When I moved to Japan I had a few people mention this to me (I'm American). Quite frankly I haven't noticed a difference. All the breads are sweet (I have never found wheat bread) and there are quite a few sauces that are sweet as well. The desserts are less sweet, but that's because they often revolve around fresh fruit and maybe yogurt or sherbert. Fanta is huge here and I think it's way more sweet than Pepsi or Coke. Minor differences, and I think it evens out in the end.
Posts: 8 | From: Fukushima, Japan | Registered: Oct 2006  |  IP: Logged | Report this post to a moderator
Jason Threadslayer
Let There Be PCs on Earth


Icon 1 posted      Profile for Jason Threadslayer     Send new private message       Edit/Delete post   Reply with quote 
HFCS is cheaper than sugar in the US due to US subsidies, quotas, and tariffs designed to protect US sugar and corn industry ("When corn is king"). If I recall correctly, ADM is the largest recipient of corporate welfare in the US.

Outside the US, sugar is cheaper (half of US prices).

Candy makers have moved out of the US for the cheaper sugar: "It's Daley vs. sugar lobby to save jobs: City says costs hurt candy plants"

Most soda makers tailor their formulas for the local market, so US Coke, German Coke, etc, will not taste the same (and why Coke in some countries tastes sweeter). I'm pretty sure, though, that Mexican Coke is the same as US Coke, except it is made with sugar. You should be able to find Mexican sodas in some local grocers, especially in areas with a good sized Mexican population. I go out of my way to get Mexican Coke -- much better than US Coke.

--------------------
All posts foretold by Nostradamus.

Turing test failures: 6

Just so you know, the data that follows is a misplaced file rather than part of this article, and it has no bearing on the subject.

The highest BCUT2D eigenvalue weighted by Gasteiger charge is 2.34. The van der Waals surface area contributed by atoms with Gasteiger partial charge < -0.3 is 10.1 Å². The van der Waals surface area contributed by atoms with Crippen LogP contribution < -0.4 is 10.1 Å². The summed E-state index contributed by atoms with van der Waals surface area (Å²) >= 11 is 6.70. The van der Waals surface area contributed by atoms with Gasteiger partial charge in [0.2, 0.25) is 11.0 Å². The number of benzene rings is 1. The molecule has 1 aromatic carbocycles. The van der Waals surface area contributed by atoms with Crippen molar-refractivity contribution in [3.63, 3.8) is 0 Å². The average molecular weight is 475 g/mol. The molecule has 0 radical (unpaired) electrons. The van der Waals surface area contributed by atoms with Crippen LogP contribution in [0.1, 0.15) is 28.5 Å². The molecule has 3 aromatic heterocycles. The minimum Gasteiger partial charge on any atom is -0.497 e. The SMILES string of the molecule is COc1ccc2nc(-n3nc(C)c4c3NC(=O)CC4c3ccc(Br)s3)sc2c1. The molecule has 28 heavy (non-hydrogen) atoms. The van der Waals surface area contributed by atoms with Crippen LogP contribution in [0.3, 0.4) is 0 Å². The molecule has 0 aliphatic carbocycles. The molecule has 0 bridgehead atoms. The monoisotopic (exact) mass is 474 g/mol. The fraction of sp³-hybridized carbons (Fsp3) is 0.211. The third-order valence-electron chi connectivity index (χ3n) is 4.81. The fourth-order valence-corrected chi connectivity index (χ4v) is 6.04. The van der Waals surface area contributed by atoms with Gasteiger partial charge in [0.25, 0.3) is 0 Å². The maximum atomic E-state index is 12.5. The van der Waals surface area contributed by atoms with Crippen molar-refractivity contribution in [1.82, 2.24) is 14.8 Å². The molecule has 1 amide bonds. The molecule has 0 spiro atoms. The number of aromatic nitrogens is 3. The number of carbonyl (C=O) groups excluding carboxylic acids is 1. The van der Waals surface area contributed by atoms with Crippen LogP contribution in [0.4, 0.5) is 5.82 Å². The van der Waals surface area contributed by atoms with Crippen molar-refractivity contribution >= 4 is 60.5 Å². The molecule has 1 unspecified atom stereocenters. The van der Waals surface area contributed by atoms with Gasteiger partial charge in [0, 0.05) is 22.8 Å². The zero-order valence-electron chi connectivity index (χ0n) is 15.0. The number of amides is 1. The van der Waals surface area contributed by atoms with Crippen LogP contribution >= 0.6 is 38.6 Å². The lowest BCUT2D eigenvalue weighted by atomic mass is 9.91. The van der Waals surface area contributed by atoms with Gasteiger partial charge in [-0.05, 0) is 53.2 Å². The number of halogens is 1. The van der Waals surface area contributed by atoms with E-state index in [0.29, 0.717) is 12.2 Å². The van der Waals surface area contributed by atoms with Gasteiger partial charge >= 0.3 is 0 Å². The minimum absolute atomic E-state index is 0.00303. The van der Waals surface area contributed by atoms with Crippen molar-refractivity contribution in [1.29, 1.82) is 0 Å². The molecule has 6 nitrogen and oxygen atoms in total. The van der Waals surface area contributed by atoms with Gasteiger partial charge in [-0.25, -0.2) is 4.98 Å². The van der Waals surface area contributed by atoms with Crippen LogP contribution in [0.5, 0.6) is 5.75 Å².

Posts: 5481 | From: Decatur, GA | Registered: Nov 2002  |  IP: Logged | Report this post to a moderator
Little Pink Pill
Little Sales Drummer Boy


Icon 1 posted      Profile for Little Pink Pill     Send new private message       Edit/Delete post   Reply with quote 
quote:
Originally posted by Scari at haunted home:

1. Do I remember correctly that a non-USAn's common complaint about USA food is that it tends to be too sweet?

Yes, in Hungary anyway. Their pastries and candies taste so bland to me, but my friends complain they can't manage more than a bite of rich American sweets.
quote:

2. Am I correct in thinking that non-USAn food is less likely to contain high fructose corn syrup as a sweetener?

Again, that is certainly true here. I'm not sure they manufacture it (there is no translation for it), though recently we've gotten some generic pancake syrup from England in the bigger stores. Only expats buy it, though.

--------------------
The technical term is narcissism. You can't believe everything is your fault unless you also believe you're all powerful.--House

Posts: 2684 | From: Budapest | Registered: Sep 2005  |  IP: Logged | Report this post to a moderator
Floater
Xboxing Day


Icon 504 posted      Profile for Floater   Author's Homepage   E-mail Floater   Send new private message       Edit/Delete post   Reply with quote 
quote:
Originally posted by Damian:
quote: